So when the utilisation of space is seriously reduced through social distancing, the value of a property, which cannot generate the same revenue, is reduced. And the value of property companies and banks is reduced.

Whether the problem can be solved by increasing prices depends on the price elasticity of the products sold. With the majority of goods, the revenue will drop from mass-market sales. The remaining higher-priced sales will only be bought by more affluent customers in a smaller volume than before. There may still be a profitable market when things stabilise, but it would be a much smaller one than before, with less overall demand for space, whether shops, trains or aircraft. Many things, where costs cannot be reduced much, such as flying, will go back to being luxuries, only for the affluent, as in the days before mass-market tourism.

Potentially social distancing could be more serious for the destruction of the worth of land, property and other assets than the crash of 2008-10. And unlike in 2008-10, when profitability was not affected after the economy started to recover, this time until social distancing can be withdrawn or ameliorated, it would be a permanent drag on the profitability of the whole ‘physical’ service sector – making recovery difficult, if not impossible for many businesses in that sector.

But, CAN we do anything to social distancing to help our economy revive?

Well actually, yes. Very simply, we can. We can just cut the required social distance from 2 metres to 1 metre. And this possible to do and stay safe.

It has already been demonstrated that it is possible to have a one-metre social distance and stay safe. In Italy, the recommended social distance is 1 metre, which makes 4 times the density of people possible. And 1 metre is the minimum social distancing recommended by the WHO. Bars could open and aircraft could fly profitably! And  Italy, despite recommending half the social distance of the UK, now has a LOWER death rate per million than the UK, and this is falling FASTER than the UK’s death rate.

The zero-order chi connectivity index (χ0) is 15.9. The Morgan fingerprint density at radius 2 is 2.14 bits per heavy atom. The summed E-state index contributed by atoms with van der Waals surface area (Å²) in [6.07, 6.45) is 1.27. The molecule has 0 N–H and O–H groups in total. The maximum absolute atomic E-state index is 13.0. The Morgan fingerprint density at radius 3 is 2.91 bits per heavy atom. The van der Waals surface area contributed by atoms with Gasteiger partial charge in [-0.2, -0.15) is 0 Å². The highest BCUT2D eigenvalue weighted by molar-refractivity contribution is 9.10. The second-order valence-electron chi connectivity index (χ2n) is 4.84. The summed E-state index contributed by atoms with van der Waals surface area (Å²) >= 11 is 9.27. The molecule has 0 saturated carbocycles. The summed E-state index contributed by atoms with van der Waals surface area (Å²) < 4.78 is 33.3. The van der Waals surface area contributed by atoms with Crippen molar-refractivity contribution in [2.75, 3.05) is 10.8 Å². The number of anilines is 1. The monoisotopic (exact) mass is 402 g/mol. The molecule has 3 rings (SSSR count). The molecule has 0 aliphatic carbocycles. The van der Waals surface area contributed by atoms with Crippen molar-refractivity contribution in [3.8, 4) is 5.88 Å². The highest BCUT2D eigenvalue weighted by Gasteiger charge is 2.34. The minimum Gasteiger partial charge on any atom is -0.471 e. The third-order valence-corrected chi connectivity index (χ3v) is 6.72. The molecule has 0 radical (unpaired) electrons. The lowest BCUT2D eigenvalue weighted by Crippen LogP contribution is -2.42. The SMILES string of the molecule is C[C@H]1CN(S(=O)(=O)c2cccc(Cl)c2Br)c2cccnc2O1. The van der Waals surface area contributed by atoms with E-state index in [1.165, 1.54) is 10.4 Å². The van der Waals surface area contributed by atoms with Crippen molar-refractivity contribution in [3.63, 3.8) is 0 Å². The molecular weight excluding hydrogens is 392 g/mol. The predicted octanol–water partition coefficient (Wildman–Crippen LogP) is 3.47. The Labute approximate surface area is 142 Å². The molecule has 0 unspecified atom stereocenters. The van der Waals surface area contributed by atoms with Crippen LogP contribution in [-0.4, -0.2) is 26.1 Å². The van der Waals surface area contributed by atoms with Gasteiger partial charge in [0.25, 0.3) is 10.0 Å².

So why does our government recommend 2 metres when, at that distance, social distancing destroys our economy, and when 1 metre seems to be fine?

No doubt the British Government’s response will be that ‘they are following The Science’. But do they think that the Italians and the WHO have no science to follow? FACTS seem to prove that the Italian and WHO science is better than ours. The British desire to have higher standards – two metres separation rather than one is entirely unnecessary. And in this case, British science is plain wrong and is destroying our economy. The difference between one metre and two metres in social distancing is enough to ensure that the Italian economy will recover and the British economy will not. And The Facts prove that the way it is carried out in Italy, it is insignificant in terms of health. ‘The way it is carried out’ may hold some of the secrets to the Italian’s success. In a following article, we will discuss the unappreciated and surprising effectiveness of the humble face mask, and why it is not its effectiveness for the individual, but its contribution to pushing down R, the replication factor, that matters. And why the policy of the British government in denigrating the use of face masks by the public for months is also plain wrong.